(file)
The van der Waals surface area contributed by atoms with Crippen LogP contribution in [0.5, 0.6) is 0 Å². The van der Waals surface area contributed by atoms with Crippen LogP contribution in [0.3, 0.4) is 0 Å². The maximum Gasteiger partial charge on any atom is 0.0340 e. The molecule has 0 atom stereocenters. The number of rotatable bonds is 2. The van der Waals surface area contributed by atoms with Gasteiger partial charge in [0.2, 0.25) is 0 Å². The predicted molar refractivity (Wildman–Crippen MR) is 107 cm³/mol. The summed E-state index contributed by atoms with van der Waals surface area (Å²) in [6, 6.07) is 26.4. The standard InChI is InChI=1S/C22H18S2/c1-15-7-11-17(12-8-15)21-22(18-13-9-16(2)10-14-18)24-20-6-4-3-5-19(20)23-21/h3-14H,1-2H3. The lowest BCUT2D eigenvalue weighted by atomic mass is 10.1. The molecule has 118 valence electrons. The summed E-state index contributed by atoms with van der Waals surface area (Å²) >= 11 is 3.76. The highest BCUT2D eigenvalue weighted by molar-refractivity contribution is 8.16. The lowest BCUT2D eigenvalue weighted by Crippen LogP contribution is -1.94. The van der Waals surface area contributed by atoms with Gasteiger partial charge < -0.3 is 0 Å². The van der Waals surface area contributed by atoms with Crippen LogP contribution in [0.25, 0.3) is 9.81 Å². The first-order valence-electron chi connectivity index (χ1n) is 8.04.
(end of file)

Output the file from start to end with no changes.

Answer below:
The van der Waals surface area contributed by atoms with Crippen LogP contribution in [0.5, 0.6) is 0 Å². The van der Waals surface area contributed by atoms with Crippen LogP contribution in [0.3, 0.4) is 0 Å². The maximum Gasteiger partial charge on any atom is 0.0340 e. The molecule has 0 atom stereocenters. The number of rotatable bonds is 2. The van der Waals surface area contributed by atoms with Gasteiger partial charge in [0.2, 0.25) is 0 Å². The predicted molar refractivity (Wildman–Crippen MR) is 107 cm³/mol. The summed E-state index contributed by atoms with van der Waals surface area (Å²) in [6, 6.07) is 26.4. The standard InChI is InChI=1S/C22H18S2/c1-15-7-11-17(12-8-15)21-22(18-13-9-16(2)10-14-18)24-20-6-4-3-5-19(20)23-21/h3-14H,1-2H3. The lowest BCUT2D eigenvalue weighted by atomic mass is 10.1. The molecule has 118 valence electrons. The summed E-state index contributed by atoms with van der Waals surface area (Å²) >= 11 is 3.76. The highest BCUT2D eigenvalue weighted by molar-refractivity contribution is 8.16. The lowest BCUT2D eigenvalue weighted by Crippen LogP contribution is -1.94. The van der Waals surface area contributed by atoms with Gasteiger partial charge < -0.3 is 0 Å². The van der Waals surface area contributed by atoms with Crippen LogP contribution in [0.25, 0.3) is 9.81 Å². The first-order valence-electron chi connectivity index (χ1n) is 8.04.